I eat a ton of popcorn, probably well above the 42 quarts the Popcorn Board says the average American consumes annually. I munch on big bowls while binge-watching period dramas. Right now, I’m working my way through a Showtime series set in Italy, centered on the Borgia family during the Renaissance. I can hit the bottom of any bowl without dietary and green guilt because I’ve bought the raw popcorn from a local farmer, and it’s a whole grain so it’s low in fat and high in fiber. Also, I’ve avoided plastic packaging by making it myself and, on a good day, practiced some semblance of self-control while pouring butter over the bowl. I don’t skimp on the salt, either, but it, too, is from Maine.

It’s fairly easy to find gussied-up popcorn that has been popped, dressed and bagged in Maine. I favor Little Lad’s Garlic Buttah, Bar Harbor Popcorn’s Salt-Sweet, Coastal Maine Popcorn’s Salt and Vinegar and Cameron Clan Kettle Corn’s Sweet Chili, especially when I’m traveling alone in the car, and I need something crunchy to keep me alert.

But I’ve found just one local source for the raw kernels in Maine: Fairwinds Farm. It sells yellow, white, blue and red varieties. According to Cathy Karonis, who farms land in both Topsham and Bowdoinham with her husband, Pete, the yellow variety pops up into bigger, fluffier crowns; the others burst into smaller, more angular shapes. The former is better for caramel corn because the syrup can adhere to more surface area. The latter is best for savory applications as it has plenty of nooks and crannies into which herbs and spices can nestle.

Honey, peanut butter and chocolate popcorn balls.

Should you want to try growing popcorn yourself, Maine Cooperative Extension vegetable crop specialist Mark Hutton recommends the Mahogany, Robust 128YH, Strawberry and Top-Pop varieties.

Fairwinds Farm started experimenting with popcorn five years ago as a way to distinguish themselves from the other vegetable farmers at the Brunswick winter market. They planted some dried beans and a few hearty grains at about the same time. The popcorn has taken off, Karonis said. One-pound bags cost $3 dollars at the market, and Fairwinds Farm is now distributing its popcorn more widely through the Crown O’ Maine cooperative. This year, Karonis expects to harvest more than 4,000 pounds and hopes to persuade some of the Maine companies that pop and dress up popcorn to purchase locally grown kernels.

The folks at Fairwinds Farm hand-pick the corn. A recently purchased machine removes the husks so that the kernels can start to dry on the cob; then it removes the kernels from the cobs. The kernels are dried again until they comprise about 15 percent water content, the best for popping. The popcorn they picked last week will be ready to sell in mid-November, Karonis said.


Christine Burns Rudalevige pours the honey, sugar and peanut butter syrup onto the popcorn.

All Fairwinds popcorn is non-GMO, she said, adding that non-GMO popcorn is actually the norm. While over 90 percent of the sweet (for eating) and field (for feed) corn produced in the United States has been genetically modified in a laboratory, popcorn comes from a different seed. To date, no commercially available popcorn seed has been altered by modern science.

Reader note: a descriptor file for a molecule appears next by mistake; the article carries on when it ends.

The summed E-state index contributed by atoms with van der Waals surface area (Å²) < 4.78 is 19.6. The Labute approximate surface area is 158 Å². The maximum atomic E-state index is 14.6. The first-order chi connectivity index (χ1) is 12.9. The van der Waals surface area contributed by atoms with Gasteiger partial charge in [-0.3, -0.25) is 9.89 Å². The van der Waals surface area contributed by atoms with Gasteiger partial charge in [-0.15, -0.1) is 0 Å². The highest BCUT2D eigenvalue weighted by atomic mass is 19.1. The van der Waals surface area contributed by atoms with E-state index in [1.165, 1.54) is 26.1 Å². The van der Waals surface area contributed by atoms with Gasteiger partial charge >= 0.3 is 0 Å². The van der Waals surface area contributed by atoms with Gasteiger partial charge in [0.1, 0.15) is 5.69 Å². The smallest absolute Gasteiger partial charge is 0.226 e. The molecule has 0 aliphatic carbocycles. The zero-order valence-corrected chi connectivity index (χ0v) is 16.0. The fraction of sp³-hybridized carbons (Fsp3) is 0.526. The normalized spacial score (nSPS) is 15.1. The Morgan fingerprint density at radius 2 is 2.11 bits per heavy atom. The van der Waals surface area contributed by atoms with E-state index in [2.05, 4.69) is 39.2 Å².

But the science of popcorn itself is still pretty cool.

A popcorn kernel, the only member of the corn family that bursts open when exposed to heat greater that 356 degrees, comprises three parts: the pericarp (tough outer shell), germ (or seed embryo), and endosperm (which contains water and starch molecules). When a popcorn kernel is heated, the water in the endosperm turns into steam, building up pressure inside the pericarp. This pressurized steam transforms the starch into a gelatinous material. When the pressure is too much (that would be over 135 psi), the pericarp ruptures, releasing the steam and gelatinous starch which solidifies upon cooling into a popped kernel that is 40 to 50 times its original size.

As lover of local popcorn, I can only hope to see that kind of growth in availability here in Maine.

Christine Burns Rudalevige is a food writer, a recipe developer and tester and a cooking teacher in Brunswick, and the author of “Green Plate Special,” a new cookbook from Islandport based on these columns. She can be contacted at cburns1227@gmail.com.

Before and after popping for honey, peanut butter and chocolate popcorn balls.


My grandmother used to hand out popcorn balls to Trick or Treaters. I loved them as a kid. Sadly, these days, many kids (make that parents) are afraid to accept homemade Halloween treats. So as the adult who hands out the packaged goods at my house, I content myself with munching on these as I do. Popcorn that pops into mushroom-like fluffs – most yellow corn varieties – are best for this sweet and savory mix because they offer more surface area for the syrup to adhere.
Makes 18-20 (2-inch) balls

10 cups popped popcorn
1/2 cup sugar
1/2 cup honey
1/2 cup crunchy low-sugar peanut butter
3 ounces responsibly sourced dark chocolate, chopped
1/2 teaspoon flaky sea salt
1/8 teaspoon cayenne
Butter or coconut oil for greasing pan and hands

Put the popcorn in a big bowl.
Combine the sugar and honey in a large, heavy saucepan. Bring the mixture to a boil and let it boil for 90 seconds until the sugar has melted. Remove the pan from the heat and whisk in the peanut butter. Let the syrup cool for 1 minute. Pour the syrup over the popcorn, sprinkle the chopped chocolate, salt and cayenne over the top. Toss with a spoon. Coat your hands with the butter or coconut oil. Form the dressed popcorn into 18-20 (2-inch) balls. Serve immediately or wrap in parchment paper to hand out individually for up to 3 (dry) days.

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